Great comment MD1756.

What you say makes perfect sense. The problem of course is that we're dealing with human nature.

Now more than ever most people want instant gratification. They don't want to think about the future. They want that $5 cup of coffee (or whatever) NOW. To compound the problem, there are actually well-respected (in some circles) investment advisers that are telling people that saving a small amount daily -- by giving up something they really do not need and/or can easily replace -- is for chumps and losers. They claim people never get rich that way. All I can say is that your math is correct, and almost a quarter MILLION dollars may not be Jeff Bezos rich, but it's a good chunk of change that will no doubt come in handy.

If the assumed return is 8%, the total more than doubles, to over $500,000. At 10% (historical market average) that $5/day becomes almost $900,000!

Also, just generally speaking, watching what one spends -- especially those small recurring payments -- is a good habit to be in. That will lead to even greater savings.

As for children, human nature rears its ugly head again. Many people seem to think they are doing society a favor by having kids, and that therefore, not only is it their right, it is OUR obligation to pay to raise their child(ren)! As you have said, if people cannot afford ALL the costs of raising a child(ren) then they should not have them, period.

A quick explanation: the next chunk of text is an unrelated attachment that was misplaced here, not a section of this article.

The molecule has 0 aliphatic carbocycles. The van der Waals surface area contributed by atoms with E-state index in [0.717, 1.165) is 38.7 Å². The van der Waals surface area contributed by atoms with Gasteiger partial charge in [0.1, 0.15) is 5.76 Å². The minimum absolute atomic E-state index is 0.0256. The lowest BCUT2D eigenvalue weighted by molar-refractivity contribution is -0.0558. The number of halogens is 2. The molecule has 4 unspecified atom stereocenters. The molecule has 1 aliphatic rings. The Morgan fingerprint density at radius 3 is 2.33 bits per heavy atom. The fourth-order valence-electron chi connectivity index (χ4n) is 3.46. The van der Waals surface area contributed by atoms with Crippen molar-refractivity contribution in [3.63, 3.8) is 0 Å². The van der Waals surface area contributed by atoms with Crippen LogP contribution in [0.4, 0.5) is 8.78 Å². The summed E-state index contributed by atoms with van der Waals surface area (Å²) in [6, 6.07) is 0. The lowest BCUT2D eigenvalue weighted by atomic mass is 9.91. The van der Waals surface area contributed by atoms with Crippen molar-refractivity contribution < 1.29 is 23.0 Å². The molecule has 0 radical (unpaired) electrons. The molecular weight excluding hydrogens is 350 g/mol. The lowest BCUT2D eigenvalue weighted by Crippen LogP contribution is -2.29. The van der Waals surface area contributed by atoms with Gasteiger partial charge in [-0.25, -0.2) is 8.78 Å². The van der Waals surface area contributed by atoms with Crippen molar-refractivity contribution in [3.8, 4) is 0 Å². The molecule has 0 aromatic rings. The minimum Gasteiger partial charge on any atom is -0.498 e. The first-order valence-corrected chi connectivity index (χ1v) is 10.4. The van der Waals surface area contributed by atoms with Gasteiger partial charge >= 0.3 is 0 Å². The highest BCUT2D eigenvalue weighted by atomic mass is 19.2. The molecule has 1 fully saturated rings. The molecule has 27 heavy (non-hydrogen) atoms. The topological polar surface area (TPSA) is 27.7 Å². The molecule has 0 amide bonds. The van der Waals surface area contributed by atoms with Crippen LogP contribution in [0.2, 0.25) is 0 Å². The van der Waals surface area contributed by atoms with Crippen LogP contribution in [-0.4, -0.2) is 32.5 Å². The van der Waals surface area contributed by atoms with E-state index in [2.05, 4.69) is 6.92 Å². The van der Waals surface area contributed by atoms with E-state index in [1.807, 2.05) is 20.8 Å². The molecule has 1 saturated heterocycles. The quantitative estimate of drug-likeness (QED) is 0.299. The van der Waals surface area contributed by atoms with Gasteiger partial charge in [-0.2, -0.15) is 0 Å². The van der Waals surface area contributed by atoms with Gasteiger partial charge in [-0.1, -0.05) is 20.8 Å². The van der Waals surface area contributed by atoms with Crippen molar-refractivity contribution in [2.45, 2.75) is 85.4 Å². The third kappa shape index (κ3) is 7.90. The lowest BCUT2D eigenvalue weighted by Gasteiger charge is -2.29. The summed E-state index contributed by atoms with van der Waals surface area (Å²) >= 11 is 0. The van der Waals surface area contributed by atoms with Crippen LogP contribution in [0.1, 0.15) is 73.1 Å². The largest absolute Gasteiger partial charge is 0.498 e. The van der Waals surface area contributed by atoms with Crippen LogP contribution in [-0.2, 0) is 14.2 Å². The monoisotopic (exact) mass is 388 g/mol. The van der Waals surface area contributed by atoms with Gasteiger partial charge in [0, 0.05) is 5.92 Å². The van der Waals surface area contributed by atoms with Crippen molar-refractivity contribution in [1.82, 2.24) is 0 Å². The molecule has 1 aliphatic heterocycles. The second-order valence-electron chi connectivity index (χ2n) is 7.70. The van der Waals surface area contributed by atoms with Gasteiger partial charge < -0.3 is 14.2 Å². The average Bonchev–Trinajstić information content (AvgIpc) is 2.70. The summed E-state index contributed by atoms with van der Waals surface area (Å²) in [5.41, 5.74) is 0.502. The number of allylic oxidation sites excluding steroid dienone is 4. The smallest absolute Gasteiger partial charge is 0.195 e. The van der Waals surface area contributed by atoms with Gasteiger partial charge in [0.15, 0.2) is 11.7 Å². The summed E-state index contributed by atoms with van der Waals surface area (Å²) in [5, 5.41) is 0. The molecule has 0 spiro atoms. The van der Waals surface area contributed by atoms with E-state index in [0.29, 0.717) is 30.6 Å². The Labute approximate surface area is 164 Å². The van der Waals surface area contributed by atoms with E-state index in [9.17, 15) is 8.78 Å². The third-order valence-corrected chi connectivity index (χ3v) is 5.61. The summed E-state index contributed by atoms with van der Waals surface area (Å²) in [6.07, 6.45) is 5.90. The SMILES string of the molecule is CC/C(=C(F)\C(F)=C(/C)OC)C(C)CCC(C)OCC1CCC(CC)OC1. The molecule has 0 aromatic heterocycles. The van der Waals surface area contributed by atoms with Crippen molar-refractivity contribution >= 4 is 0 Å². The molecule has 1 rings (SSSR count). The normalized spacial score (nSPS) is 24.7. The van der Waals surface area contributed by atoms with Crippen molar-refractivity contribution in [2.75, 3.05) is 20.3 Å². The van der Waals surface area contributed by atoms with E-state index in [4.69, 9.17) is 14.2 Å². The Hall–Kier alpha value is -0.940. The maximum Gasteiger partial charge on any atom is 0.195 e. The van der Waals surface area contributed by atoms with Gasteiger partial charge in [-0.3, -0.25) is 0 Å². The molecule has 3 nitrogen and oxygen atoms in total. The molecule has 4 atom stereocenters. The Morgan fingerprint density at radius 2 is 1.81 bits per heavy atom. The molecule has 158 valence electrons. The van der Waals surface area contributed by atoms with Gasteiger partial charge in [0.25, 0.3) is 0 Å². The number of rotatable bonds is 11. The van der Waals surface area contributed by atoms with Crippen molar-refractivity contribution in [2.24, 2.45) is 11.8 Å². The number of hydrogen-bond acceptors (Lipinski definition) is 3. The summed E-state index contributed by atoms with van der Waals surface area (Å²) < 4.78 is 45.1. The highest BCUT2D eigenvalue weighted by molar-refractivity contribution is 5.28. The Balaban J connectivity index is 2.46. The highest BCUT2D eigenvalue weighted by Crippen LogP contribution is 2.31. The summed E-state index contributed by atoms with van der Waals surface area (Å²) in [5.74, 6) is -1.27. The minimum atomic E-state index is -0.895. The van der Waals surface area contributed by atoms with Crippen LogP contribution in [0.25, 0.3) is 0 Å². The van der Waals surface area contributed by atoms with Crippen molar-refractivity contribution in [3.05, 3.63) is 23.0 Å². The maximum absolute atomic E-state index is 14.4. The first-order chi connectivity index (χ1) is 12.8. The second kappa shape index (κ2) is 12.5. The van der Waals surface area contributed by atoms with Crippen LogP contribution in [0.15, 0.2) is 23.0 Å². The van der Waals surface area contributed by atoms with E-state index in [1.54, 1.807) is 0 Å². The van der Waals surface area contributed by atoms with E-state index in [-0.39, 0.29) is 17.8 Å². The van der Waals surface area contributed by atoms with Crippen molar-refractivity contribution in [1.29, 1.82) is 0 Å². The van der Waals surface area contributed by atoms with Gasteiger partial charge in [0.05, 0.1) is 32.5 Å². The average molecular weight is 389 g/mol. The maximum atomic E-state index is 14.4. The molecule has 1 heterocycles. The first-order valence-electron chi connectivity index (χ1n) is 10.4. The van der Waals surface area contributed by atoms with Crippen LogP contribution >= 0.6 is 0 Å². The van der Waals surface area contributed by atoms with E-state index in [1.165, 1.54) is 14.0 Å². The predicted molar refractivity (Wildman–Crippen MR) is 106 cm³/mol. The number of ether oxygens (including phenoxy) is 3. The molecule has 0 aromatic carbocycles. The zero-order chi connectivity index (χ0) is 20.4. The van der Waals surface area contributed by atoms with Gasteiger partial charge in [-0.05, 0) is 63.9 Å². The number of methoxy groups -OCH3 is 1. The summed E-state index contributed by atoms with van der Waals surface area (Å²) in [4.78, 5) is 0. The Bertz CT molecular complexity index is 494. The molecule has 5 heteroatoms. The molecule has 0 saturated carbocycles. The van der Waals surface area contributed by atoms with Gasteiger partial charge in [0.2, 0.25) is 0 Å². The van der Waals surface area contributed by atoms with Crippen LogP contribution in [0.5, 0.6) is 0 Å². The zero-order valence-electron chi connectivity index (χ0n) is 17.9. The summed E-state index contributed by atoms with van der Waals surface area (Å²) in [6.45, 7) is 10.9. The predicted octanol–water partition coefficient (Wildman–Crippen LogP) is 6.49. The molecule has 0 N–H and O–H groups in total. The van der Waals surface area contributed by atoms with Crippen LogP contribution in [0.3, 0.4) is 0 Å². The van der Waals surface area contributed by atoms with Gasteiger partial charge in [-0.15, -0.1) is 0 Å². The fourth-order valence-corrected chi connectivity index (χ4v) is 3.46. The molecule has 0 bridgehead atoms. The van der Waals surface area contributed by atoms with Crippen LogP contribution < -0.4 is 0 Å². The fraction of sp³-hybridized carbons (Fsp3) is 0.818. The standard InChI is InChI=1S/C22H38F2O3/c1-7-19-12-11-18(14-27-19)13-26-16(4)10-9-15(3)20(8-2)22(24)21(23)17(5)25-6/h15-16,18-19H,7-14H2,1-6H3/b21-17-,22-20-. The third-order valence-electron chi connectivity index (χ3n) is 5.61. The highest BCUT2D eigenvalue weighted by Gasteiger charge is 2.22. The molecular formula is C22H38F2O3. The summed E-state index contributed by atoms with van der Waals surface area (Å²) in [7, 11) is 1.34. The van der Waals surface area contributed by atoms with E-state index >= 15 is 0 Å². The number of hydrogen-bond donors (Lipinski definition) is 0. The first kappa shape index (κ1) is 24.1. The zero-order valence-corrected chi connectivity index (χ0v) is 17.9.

There was a time -- over 100 years ago -- when it could be argued that perhaps America could use, or at least absorb, more people. That time is LONG past. America is at approx double our sustainable population. That's according to the same 11,000 scientists that have been warning us about climate change for decades. So, to the majority of people who believe climate change is real and yet still want to have a baby, I'd say it is nonsensical to cherry pick and only believe the data that supports your personal desires.

Have kids if you want, that's your right, but don't expect free/reduced cost insurance; extra paid time off work (beyond what your coworkers receive); free day care; free child care; free formula; free diapers; etc, etc -- except perhaps on a means-tested basis. A couple pulling down a 6-figure income does not need "free" (taxpayer funded) *anything*. Maybe don't buy that vacation home.

Obviously, at the end of the day, we are morally obligated to care for all children, and we will. They will get whatever they need, and that's as it should be. At the same time it creates a real problem, because prospective parents know this. If they really want to have kids they will do so -- even if they can't afford them -- because they know that when push comes to shove we will pay for them.


[thumbup] mrnatural